The city. . . does not tell its past, but contains it like the line of a hand, written in the corners of the streets, the gratings of the windows, the banisters of the steps, the antennae of the lightning rods, the poles of the flags, every segment marked in turn with scratches, indentations, scrolls.
— Italo Calvino, from INVISIBLE CITIES
Here is a foto-collage from this past weekend’s Festival of Ideas for the New City (May 4th-8th), which I hope many of you had a chance to attend! The Asian American Writers Workshop (in collaboration with the Museum of the Chinese in America) kicked it off this Saturday morning with readings from a gamut of writers (I had a chance to read a collaborative project with the terrific poet, R.A. Villanueva).
Even in the midst of finals and the onslaught of proposals and papers, I found myself happy, relaxed, and grateful this past Saturday. Why? Because! The weather finally felt like spring, there was a team of wonderful writers abounding, and most importantly, a warm audience wanted to spend their Saturday morning with us. Some were friends, some were supporters of writers, but most were just people who were curious to hear what “narrative remappings” in Chinatown meant.
After the reading, I had a chance to interview New York City-based author, Ed Lin. More about this interview, his thoughts on a changing Chinatown, and clips in an upcoming post.
A few of these images are not from the festival itself, but from a walk I took the previous day. The Sunshine Hotel, one of the last “flophouse” hotels in the Bowery, is about a ten minute walk from where I work. Ron and I had been swapping a few emails about the Bowery to help jump-start ideas for our collaborative poem (the jump-start also included a two hour walk around Chinatown, and re-reading Italo Calvino’s luminous Invisible Cities.)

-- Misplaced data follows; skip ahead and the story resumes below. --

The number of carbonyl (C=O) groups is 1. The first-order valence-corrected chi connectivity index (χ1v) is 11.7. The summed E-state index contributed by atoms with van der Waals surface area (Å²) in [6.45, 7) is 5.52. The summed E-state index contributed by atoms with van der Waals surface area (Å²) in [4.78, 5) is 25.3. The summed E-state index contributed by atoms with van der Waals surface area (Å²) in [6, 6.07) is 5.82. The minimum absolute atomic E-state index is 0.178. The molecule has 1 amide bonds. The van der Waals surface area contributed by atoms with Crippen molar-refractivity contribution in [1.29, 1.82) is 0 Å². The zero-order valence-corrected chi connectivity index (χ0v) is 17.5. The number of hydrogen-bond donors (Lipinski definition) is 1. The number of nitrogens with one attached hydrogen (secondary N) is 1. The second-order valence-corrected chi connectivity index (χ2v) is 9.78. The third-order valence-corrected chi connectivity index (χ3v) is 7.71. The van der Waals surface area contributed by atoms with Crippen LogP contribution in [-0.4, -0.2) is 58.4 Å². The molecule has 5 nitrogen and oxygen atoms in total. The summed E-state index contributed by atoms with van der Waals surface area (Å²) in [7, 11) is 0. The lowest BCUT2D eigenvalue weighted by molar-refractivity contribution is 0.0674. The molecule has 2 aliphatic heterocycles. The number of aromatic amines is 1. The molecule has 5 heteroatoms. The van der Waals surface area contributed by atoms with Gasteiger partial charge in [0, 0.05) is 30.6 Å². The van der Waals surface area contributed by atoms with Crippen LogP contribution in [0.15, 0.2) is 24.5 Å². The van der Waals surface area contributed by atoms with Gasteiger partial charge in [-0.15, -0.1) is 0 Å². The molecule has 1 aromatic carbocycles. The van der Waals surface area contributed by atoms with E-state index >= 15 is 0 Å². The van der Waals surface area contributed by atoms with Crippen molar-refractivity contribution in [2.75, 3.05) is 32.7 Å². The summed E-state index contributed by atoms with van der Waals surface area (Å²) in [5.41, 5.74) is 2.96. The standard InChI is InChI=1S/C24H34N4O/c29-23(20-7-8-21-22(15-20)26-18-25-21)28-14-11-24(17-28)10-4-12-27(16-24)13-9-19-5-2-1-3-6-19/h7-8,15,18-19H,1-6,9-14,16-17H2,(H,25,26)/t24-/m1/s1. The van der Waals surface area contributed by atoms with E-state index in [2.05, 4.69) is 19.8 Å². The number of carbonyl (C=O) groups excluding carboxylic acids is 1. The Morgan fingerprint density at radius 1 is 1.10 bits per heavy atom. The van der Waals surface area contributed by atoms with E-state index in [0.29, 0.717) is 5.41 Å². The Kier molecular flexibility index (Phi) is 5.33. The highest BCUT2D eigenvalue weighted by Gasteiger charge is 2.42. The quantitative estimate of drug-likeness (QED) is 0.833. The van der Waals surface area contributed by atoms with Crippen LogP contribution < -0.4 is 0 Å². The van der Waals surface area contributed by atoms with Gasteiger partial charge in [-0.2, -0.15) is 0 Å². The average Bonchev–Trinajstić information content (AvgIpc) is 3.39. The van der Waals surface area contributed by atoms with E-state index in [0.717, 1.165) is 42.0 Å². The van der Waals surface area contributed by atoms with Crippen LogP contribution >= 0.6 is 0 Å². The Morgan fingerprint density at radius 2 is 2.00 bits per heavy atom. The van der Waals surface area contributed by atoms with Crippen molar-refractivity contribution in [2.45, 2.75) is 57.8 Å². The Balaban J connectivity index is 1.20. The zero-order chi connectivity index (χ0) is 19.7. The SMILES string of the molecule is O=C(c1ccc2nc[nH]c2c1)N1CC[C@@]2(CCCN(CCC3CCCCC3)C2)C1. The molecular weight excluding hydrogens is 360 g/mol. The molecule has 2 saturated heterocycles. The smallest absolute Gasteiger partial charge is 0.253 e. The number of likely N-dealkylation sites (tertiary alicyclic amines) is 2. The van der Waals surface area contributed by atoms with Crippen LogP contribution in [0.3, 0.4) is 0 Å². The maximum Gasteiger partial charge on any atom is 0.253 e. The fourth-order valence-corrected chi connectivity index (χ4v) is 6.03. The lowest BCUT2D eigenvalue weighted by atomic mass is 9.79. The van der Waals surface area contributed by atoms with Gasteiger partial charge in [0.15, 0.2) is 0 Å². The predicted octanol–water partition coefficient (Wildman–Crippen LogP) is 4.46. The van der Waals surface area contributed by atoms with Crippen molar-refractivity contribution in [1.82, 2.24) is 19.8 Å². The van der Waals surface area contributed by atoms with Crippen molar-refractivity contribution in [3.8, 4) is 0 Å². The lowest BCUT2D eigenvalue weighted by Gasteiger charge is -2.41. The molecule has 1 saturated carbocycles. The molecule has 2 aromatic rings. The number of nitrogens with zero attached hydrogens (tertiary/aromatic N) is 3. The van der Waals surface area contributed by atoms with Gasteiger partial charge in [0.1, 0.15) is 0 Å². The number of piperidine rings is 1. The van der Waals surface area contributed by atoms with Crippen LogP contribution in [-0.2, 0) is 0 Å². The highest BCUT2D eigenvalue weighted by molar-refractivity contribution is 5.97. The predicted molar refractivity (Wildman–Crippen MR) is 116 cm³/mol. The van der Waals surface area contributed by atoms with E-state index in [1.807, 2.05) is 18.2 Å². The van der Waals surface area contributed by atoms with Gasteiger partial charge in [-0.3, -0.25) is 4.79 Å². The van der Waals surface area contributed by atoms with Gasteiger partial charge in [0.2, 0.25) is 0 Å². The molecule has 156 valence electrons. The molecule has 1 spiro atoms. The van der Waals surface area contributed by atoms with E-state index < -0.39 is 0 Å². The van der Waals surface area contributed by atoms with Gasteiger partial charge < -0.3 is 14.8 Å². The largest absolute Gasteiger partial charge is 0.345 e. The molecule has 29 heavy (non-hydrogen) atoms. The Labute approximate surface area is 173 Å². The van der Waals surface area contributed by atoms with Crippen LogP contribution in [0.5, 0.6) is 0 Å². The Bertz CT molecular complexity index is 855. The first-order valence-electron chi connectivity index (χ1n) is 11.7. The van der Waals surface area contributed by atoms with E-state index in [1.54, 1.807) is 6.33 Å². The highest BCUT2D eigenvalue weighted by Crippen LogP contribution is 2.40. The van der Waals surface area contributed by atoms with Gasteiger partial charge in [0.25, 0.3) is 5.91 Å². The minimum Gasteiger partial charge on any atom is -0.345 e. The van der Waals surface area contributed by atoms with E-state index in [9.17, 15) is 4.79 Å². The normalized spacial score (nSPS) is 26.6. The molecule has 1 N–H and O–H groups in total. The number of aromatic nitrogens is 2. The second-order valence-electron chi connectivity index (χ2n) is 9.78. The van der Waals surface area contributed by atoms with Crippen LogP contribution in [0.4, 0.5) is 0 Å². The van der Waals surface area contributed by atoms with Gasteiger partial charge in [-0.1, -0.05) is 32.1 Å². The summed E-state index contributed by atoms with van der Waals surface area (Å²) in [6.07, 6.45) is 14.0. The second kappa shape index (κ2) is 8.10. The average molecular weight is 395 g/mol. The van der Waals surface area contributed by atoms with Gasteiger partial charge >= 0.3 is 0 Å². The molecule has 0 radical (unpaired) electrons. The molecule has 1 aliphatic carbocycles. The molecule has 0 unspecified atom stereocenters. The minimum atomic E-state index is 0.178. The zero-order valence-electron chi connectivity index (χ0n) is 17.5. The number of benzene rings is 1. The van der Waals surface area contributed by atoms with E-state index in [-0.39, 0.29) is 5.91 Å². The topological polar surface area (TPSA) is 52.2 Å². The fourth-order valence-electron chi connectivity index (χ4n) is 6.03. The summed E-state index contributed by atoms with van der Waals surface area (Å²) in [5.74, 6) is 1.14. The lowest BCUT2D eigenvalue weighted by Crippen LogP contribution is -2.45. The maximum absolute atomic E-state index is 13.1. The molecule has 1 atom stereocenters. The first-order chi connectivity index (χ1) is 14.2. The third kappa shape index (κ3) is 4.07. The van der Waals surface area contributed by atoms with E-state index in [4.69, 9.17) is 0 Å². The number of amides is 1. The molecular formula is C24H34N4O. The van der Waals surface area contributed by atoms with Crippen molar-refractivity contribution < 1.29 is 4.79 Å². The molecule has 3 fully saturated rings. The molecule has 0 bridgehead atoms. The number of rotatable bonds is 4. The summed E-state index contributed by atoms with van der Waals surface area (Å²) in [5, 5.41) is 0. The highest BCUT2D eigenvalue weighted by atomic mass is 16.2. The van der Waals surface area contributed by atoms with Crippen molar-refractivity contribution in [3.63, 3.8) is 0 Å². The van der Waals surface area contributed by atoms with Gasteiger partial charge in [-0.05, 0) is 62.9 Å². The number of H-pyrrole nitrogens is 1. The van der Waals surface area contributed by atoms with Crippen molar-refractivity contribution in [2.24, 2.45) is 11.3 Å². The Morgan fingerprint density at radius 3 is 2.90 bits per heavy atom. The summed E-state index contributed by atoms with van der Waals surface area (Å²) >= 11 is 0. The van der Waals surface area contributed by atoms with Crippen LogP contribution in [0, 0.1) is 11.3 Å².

There is no way that anyone should romanticize the Sunshine Hotel — inside, the ceilings of rooms are made out of chicken wire, the rooms themselves are no bigger than medium-sized office cubicles, and for much of the 20th century, it was part of what was known as NYC’s skid row — but despite the sad, hard stories that these walls might hold, it still represents a different time in the city. It is now bizarre to walk down a street that is so rapidly erasing any trace of the fact that it once provided homes for those least able to afford one.
Similar to the experience I had when I walked passed the Music Palace, when I got to 241 Bowery, what I found were remnants of a functional building boarded up (with the exception of the doorway). Next to the Sunshine Hotel stood the gleaming white panels of the New Museum. Awkwardly sandwiched between the boarded up flophouse and the museum were two young men painting a front board panel of what (I gathered) used to be a part of the Sunshine Hotel. Chalked on the black board were the streaking, stenciled words: “Steaks, Burger, Milkshakes” etc. And when I asked the painters if they knew how to buzz in, to get into the hotel, they shrugged and said, “We’re only painting this thing, we have no idea what it is.”
The rest of the fotos were taken on Saturday, late afternoon, at the Festival. I moseyed around Rivington Street (the festival was a moving exhibit, with art stalls lined up on Bowery. These photos were taken on Rivington, between Chrystie and Bowery).
Some of the things we found: functional water fountains made out of bright orange road cones, a layered train of a dress made out of plastic and trash, and a tennis net made out of construction “netting”.